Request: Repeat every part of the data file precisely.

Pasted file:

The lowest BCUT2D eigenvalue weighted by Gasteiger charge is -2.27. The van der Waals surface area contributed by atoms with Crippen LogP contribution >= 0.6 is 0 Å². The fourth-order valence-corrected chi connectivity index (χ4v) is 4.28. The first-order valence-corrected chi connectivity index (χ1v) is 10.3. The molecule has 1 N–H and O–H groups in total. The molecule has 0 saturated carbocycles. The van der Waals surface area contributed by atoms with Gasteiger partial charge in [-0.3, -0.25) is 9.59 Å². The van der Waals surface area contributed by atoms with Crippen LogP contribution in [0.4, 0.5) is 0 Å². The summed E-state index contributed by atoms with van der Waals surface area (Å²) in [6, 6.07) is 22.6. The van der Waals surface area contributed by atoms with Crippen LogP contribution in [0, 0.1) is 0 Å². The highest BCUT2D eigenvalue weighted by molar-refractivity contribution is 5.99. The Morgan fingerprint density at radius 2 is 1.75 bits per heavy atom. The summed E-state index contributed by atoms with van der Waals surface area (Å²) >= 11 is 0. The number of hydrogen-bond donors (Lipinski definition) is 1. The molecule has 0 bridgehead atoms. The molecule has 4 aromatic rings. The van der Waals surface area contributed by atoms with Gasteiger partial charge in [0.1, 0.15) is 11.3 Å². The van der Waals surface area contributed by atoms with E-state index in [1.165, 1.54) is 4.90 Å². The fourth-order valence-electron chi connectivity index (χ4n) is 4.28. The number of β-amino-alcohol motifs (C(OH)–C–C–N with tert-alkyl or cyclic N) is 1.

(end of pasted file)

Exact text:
The lowest BCUT2D eigenvalue weighted by Gasteiger charge is -2.27. The van der Waals surface area contributed by atoms with Crippen LogP contribution >= 0.6 is 0 Å². The fourth-order valence-corrected chi connectivity index (χ4v) is 4.28. The first-order valence-corrected chi connectivity index (χ1v) is 10.3. The molecule has 1 N–H and O–H groups in total. The molecule has 0 saturated carbocycles. The van der Waals surface area contributed by atoms with Gasteiger partial charge in [-0.3, -0.25) is 9.59 Å². The van der Waals surface area contributed by atoms with Crippen LogP contribution in [0.4, 0.5) is 0 Å². The summed E-state index contributed by atoms with van der Waals surface area (Å²) in [6, 6.07) is 22.6. The van der Waals surface area contributed by atoms with Crippen LogP contribution in [0, 0.1) is 0 Å². The highest BCUT2D eigenvalue weighted by molar-refractivity contribution is 5.99. The Morgan fingerprint density at radius 2 is 1.75 bits per heavy atom. The summed E-state index contributed by atoms with van der Waals surface area (Å²) >= 11 is 0. The number of hydrogen-bond donors (Lipinski definition) is 1. The molecule has 0 bridgehead atoms. The molecule has 4 aromatic rings. The van der Waals surface area contributed by atoms with Gasteiger partial charge in [0.1, 0.15) is 11.3 Å². The van der Waals surface area contributed by atoms with E-state index in [1.165, 1.54) is 4.90 Å². The fourth-order valence-electron chi connectivity index (χ4n) is 4.28. The number of β-amino-alcohol motifs (C(OH)–C–C–N with tert-alkyl or cyclic N) is 1.